Enhancing The Representation Of Women: How Gender Diversity Signals And Acknowledgement Affect Attraction To Men-Dominated Professions, Thomas P. DePatie, Anmol Sachdeva, Comila Shahani-Denning, Rebecca Grossman, Kevin P. Nolan 2022 Hofstra University

Enhancing The Representation Of Women: How Gender Diversity Signals And Acknowledgement Affect Attraction To Men-Dominated Professions, Thomas P. Depatie, Anmol Sachdeva, Comila Shahani-Denning, Rebecca Grossman, Kevin P. Nolan

Personnel Assessment and Decisions

While organizations around the world recognize the importance of gender diversity and inclusion, many struggle to reach gender parity (Sneader & Yee, 2020). Particularly, women account for less than 15% of all sworn police officers (Donohue Jr, 2020). Considering signaling theory and novel research in organizational impression management, we examined the utility of various recruitment messaging techniques for attracting women job seekers to professions dominated by men, at both a consulting firm and law enforcement agency. Women evaluating consulting firm materials perceived greater behavioral integrity and were subsequently more attracted to the organization if recruitment messages included both high gender …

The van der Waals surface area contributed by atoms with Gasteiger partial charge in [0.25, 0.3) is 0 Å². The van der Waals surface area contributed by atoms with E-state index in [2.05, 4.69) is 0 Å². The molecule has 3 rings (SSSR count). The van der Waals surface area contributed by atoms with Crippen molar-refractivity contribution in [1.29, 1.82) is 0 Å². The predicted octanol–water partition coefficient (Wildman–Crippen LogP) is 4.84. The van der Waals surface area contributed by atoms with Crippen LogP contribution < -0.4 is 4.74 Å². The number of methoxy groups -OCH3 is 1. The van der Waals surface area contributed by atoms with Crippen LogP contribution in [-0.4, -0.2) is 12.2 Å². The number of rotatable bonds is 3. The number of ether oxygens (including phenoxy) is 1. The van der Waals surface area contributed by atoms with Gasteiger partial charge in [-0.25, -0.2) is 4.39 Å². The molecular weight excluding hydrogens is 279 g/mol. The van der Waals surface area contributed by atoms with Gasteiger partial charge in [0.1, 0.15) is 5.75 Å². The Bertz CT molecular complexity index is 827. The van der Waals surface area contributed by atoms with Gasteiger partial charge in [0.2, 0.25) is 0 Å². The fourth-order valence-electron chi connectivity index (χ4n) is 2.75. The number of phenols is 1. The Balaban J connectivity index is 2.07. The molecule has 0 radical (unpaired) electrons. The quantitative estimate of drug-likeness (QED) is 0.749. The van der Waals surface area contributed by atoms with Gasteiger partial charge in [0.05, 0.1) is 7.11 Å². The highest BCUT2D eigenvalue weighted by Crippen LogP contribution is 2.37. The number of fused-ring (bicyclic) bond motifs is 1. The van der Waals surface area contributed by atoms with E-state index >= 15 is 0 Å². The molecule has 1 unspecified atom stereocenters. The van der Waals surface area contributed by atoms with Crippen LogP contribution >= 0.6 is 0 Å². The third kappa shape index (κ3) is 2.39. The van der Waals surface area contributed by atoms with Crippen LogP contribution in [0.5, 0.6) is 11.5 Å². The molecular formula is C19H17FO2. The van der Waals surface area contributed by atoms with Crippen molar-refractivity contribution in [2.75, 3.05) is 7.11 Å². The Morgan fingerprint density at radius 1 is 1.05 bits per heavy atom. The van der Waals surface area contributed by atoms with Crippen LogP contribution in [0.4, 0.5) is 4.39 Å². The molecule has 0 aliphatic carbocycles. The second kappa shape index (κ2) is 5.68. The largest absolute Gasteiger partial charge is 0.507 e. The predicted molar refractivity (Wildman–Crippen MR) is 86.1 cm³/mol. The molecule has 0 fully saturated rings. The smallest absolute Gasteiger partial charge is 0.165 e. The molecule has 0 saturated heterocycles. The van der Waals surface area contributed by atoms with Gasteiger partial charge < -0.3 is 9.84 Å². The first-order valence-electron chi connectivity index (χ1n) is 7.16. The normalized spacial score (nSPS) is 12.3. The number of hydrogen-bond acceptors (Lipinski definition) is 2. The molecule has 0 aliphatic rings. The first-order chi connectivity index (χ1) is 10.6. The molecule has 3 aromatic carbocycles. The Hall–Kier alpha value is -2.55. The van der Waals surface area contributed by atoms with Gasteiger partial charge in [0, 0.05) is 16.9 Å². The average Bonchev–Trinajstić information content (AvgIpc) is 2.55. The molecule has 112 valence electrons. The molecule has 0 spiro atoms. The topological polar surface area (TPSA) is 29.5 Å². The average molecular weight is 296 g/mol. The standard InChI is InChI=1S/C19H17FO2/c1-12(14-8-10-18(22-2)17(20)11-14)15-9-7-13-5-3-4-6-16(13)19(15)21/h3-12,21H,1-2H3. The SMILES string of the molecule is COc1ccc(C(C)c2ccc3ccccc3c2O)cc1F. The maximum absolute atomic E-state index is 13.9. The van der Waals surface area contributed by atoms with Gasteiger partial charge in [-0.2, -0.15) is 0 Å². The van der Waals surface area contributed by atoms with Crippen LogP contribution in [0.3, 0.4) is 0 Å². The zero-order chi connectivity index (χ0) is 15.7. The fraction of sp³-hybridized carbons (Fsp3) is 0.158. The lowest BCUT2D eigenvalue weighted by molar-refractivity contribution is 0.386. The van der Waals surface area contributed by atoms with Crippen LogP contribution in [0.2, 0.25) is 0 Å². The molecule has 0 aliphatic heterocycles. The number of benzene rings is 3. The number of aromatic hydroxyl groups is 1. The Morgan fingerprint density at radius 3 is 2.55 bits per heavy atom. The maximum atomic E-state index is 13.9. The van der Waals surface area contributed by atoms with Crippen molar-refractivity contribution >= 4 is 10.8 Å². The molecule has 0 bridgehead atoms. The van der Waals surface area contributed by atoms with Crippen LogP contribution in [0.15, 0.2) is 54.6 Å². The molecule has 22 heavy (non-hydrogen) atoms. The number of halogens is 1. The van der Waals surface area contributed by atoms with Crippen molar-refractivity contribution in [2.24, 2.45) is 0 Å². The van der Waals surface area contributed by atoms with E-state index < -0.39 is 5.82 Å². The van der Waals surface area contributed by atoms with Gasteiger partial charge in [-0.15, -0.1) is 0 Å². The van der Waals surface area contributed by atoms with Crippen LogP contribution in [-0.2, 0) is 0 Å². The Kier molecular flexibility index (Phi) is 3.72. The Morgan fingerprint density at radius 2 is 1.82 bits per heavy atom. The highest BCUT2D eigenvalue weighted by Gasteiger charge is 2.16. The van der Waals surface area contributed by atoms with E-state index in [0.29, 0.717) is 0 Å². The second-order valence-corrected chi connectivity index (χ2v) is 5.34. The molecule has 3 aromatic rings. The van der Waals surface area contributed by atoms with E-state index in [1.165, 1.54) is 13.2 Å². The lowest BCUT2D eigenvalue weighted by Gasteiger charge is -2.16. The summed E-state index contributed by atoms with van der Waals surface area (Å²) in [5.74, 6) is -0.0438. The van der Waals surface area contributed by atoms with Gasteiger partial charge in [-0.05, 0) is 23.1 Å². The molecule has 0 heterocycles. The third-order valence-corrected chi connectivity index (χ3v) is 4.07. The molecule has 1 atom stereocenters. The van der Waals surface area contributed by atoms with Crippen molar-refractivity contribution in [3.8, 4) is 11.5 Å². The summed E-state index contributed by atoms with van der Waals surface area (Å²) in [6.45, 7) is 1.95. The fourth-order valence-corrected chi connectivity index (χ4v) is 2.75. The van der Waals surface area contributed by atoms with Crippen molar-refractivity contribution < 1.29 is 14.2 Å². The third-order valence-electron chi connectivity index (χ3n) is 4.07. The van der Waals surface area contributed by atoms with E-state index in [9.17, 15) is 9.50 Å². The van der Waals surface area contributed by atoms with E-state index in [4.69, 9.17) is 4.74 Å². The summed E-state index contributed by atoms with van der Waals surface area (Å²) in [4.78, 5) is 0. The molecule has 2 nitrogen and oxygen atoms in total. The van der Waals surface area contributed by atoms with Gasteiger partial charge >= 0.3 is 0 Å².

Using Workplace Personality To Guide Improvement Of Law Enforcement Selection, Chase A. Winterberg, Michael A. Tapia, Bradley J. Brummel 2022 Hogan Assessment Systems

Using Workplace Personality To Guide Improvement Of Law Enforcement Selection, Chase A. Winterberg, Michael A. Tapia, Bradley J. Brummel

Personnel Assessment and Decisions